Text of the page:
China’s Retaliatory Tariffs Are a Minimal Symbolic Warning
Shows China wants anything but fuel Trump's trade war, remains committed to freedom to trade
Editor’s note: Albeit hailed by some alternative media as a massive blow to Trump and US economy, the measures Beijing has chosen to enact in response to Trump’s steel and other tariffs have actually been exceedingly mild. They will only affect a measly $3 billion of Chinese imports from the US.
It is a symbolic measure that shows Trump that China has the means to retaliate, but stops short of really increasing barriers to trade. It goes to show the Chinese understand far more about economics and the value of freedom to trade and are doing everything they can to avert a trade war (a warning shot across the bow may actually be useful in that respect) rather than fuel one.
Has Beijing brought a knife to a trade war gunfight?
That’s certainly the way it looks at first glance. Plans to slap levies on $3 billion of U.S. goods affect about 2 percent of China’s imports from the country, compared to the roughly 10 percent of trade in the opposite direction that will be penalized under the U.S.’s plans to impose tariffs on $50 billion of goods from China.
The restrictions will barely be noticed in China itself. There’ll be a 25 percent levy on pork imports from the U.S., but that trade represented just 165,736 metric tons last year — about 13 percent of China’s offshore pork intake, and 0.3 percent of consumption that runs to about 55 million tons a year.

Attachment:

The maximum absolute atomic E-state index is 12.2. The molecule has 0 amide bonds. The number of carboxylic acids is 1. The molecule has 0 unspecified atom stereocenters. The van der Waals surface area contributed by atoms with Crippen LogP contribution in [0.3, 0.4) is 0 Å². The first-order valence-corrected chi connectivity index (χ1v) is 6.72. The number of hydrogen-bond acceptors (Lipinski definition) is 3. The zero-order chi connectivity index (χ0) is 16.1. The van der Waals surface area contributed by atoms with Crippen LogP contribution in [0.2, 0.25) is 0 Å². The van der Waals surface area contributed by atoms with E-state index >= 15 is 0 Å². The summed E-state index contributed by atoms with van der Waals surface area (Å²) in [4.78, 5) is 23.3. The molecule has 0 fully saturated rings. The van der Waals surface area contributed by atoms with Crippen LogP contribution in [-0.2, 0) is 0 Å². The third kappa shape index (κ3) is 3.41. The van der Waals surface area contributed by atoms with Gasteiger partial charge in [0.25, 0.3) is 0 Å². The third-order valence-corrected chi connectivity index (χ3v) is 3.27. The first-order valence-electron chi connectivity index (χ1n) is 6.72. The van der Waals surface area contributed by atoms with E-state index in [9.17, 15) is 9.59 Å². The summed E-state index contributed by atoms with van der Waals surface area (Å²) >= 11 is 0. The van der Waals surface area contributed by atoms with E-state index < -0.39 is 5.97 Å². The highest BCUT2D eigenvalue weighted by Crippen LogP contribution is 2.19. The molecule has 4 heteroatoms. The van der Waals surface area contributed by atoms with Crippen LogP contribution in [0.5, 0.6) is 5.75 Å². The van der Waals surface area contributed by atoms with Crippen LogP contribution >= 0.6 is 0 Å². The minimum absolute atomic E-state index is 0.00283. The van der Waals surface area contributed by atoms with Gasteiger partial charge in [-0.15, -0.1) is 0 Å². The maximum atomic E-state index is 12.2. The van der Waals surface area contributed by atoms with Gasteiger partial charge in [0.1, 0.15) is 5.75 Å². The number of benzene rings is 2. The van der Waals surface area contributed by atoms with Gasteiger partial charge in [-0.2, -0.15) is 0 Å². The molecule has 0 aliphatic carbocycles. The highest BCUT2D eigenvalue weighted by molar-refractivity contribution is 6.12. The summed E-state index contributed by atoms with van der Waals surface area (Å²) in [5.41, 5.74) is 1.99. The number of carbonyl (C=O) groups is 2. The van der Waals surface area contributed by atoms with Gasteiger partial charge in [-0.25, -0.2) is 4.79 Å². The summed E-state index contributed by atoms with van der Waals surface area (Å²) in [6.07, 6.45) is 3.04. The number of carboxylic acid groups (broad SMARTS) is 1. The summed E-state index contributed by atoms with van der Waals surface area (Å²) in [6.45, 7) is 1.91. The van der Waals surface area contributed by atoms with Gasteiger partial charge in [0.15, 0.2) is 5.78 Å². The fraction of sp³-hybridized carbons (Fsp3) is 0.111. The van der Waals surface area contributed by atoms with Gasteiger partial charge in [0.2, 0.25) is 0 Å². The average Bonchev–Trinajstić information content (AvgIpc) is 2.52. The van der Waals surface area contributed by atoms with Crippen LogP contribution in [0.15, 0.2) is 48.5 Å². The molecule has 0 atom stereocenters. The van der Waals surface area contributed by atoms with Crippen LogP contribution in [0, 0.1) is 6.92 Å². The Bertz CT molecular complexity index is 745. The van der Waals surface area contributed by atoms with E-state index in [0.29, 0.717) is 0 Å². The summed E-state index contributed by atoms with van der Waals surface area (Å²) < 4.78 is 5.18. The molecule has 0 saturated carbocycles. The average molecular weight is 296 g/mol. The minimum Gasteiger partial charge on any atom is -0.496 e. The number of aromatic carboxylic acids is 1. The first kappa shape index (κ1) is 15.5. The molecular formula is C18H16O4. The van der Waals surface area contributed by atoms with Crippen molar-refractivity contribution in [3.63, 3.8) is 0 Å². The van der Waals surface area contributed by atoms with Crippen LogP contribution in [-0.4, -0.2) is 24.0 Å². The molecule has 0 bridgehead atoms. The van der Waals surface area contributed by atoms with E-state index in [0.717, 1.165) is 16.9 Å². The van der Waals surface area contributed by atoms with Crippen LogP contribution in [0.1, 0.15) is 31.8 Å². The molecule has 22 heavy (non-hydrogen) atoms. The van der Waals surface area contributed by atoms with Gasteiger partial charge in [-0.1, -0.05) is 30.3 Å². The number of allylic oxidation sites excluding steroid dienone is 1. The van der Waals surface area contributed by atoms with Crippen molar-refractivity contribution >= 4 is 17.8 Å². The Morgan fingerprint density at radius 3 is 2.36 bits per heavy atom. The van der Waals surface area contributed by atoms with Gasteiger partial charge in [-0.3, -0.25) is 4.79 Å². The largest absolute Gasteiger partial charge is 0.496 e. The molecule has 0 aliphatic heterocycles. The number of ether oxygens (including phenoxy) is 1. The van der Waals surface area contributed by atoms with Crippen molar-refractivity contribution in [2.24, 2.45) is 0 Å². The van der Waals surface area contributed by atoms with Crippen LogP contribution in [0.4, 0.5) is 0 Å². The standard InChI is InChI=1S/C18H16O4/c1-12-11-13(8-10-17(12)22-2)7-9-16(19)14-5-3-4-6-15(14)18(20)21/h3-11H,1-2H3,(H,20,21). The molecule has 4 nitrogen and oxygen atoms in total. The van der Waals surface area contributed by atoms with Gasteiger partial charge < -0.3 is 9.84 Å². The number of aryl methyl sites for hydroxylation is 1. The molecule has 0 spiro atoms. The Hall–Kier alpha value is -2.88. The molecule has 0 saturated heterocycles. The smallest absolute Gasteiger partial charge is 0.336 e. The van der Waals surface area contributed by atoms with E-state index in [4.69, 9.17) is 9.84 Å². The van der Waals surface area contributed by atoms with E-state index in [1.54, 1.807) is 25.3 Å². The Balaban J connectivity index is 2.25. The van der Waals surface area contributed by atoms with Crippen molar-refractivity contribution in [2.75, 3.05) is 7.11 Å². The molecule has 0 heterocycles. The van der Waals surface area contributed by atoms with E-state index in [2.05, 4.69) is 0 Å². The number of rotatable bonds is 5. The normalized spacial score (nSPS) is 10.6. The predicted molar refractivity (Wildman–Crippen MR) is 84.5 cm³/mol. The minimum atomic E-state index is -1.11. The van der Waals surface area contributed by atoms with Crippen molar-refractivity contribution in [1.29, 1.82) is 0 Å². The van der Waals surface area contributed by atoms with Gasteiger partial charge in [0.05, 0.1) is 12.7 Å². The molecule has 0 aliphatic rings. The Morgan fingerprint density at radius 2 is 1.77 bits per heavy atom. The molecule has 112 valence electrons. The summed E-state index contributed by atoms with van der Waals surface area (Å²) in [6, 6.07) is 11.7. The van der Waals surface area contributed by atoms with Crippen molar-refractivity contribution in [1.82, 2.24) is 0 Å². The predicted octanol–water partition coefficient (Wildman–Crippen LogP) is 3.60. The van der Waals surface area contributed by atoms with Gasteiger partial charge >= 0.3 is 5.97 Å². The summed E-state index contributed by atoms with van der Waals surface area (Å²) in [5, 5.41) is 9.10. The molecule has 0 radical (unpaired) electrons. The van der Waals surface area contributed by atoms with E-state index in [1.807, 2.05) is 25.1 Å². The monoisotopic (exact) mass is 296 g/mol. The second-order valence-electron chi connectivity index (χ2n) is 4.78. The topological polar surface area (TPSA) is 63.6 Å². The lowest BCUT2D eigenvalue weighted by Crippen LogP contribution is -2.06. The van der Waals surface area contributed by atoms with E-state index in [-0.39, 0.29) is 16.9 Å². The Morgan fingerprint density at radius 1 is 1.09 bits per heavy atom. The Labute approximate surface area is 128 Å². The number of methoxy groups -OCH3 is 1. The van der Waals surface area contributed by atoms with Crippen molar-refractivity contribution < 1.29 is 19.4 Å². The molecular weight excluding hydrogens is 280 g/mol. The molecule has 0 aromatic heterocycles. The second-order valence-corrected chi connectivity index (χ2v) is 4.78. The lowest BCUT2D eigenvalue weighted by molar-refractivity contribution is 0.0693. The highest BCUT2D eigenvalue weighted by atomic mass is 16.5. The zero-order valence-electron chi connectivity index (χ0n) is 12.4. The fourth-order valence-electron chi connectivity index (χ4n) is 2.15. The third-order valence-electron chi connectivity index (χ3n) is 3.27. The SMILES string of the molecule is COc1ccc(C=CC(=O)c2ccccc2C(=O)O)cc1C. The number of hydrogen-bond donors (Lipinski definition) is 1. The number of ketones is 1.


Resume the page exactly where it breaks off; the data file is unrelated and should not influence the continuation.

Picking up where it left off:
A 15 percent tariff will be levied on fruit, nuts, wine and ethanol, which together amount to another $1 billion or so a year, while the same rates will be levied on, respectively, aluminum scrap and steel pipe.
Where’s the Beef?
In dollar terms, the restrictions on recycled aluminum will probably be the most significant — but considering that China has been trying to eliminate most imports of non-ferrous scrap anyway, they’ll largely be accelerating an ongoing process rather than reversing any trend.
Bigger categories of imports such as soybeans ($13.8 billion), cars and auto parts ($13.6 billion), aircraft ($12.6 billion) and integrated circuits ($8.7 billion), have largely been spared.
If you take that as a sign of weakness, think again. As Gadfly and others have argued, the likeliest outcome of a trade war is that participants blow themselves up rather than inflict damage on the enemy. By imposing a few largely cosmetic penalties that hit hardest on industries — agriculture and primary metals — that have supported President Donald Trump’s trade policies, Beijing is firing a warning shot but not truly going on the offensive.
Is That It?
Structurally, China is in the stronger position, with exports to the U.S. (mobile phones, clothing, computers, toys) that are much more dominant as a share of American imports and hit directly at the hip pockets of consumers.
Keeping its powder dry while posing as the real free trader in the dispute will put Beijing in a strong position for the diplomatic battle that lies ahead. That’s what should really worry Washington.